Along with the macronutrients – protein, carbohydrates and fat – you need micronutrients, too.

These include vitamins and minerals such as:

  • Iron
  • Cobalt
  • Chromium
  • Copper
  • Iodine
  • Manganese
  • Selenium
  • Zinc
  • Vitamin C
  • Vitamin A
  • Vitamin E
  • Vitamin K
  • B vitamins, including folate1

Macronutrients are ‘macro’ because they make up most of a healthy diet – your daily calories coming from carbohydrates (including beans, legumes and wholegrains), fats and protein.

Micronutrients are ‘micro’ because we need less of them.


  • Healthy eating is not about losing weight or something to ‘punish’ ourselves with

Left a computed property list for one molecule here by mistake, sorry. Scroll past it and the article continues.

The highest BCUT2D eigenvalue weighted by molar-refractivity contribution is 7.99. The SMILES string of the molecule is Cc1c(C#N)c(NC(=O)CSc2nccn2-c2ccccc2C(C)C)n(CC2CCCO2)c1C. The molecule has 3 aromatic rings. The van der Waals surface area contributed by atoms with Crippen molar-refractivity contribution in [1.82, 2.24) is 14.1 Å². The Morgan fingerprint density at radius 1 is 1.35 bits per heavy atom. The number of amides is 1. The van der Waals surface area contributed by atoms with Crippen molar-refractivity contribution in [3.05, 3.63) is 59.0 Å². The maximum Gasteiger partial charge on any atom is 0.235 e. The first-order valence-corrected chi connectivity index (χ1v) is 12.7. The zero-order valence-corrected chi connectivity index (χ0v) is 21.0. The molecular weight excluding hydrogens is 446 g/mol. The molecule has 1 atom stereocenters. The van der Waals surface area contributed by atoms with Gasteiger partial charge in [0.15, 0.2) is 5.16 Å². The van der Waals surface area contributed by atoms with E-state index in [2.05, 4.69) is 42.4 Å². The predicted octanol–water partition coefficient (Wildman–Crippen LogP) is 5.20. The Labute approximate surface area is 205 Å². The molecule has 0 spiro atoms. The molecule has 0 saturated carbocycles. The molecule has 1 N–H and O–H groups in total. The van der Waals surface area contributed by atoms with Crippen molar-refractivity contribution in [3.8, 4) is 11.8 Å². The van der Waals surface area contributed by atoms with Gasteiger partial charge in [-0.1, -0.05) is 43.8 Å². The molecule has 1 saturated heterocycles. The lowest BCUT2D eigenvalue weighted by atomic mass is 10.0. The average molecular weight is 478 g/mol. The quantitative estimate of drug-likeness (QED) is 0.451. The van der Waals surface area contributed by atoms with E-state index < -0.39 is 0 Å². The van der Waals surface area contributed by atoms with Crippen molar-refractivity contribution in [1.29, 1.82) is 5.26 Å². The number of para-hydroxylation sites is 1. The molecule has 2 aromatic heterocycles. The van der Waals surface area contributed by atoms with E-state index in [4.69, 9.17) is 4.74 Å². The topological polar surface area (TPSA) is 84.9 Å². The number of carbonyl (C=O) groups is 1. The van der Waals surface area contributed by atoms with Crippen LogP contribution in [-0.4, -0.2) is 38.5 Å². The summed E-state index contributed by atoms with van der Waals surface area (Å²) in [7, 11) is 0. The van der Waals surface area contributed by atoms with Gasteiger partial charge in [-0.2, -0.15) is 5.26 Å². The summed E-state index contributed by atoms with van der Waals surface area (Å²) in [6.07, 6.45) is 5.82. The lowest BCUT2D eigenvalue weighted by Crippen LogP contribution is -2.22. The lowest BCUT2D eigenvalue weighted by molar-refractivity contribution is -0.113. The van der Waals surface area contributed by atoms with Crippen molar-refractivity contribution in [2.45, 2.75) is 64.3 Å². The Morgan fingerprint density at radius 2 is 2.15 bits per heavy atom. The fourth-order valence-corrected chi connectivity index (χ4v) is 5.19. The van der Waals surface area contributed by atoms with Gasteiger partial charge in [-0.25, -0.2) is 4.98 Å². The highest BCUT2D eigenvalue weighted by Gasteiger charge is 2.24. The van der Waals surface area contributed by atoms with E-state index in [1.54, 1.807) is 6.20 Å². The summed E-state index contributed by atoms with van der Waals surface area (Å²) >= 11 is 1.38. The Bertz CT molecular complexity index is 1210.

• It is about fuelling our bodies correctly with a balance of protein, carbohydrates, and fats, fibre, vitamins and minerals

Why is eating healthy important?

There are plenty of reasons to follow a healthy diet.2 Even better, it doesn’t take long before you start to feel some of the benefits:

  1. It is an important part of maintaining good health

Eating at least 5 portions of different fruit and vegetables each day and following a balanced diet and healthy lifestyle can reduce the risk of certain diseases.3

  1. You’ll have more energy

Certain vitamins and minerals – including B vitamins, iron, and magnesium – have a key role in energy-yielding metabolism.4

Eating a healthy diet ensures you get enough of these nutrients, as well as steady sources of the energy-providing macronutrients like protein, fats and complex carbohydrates – without relying on sugar as a quick energy source.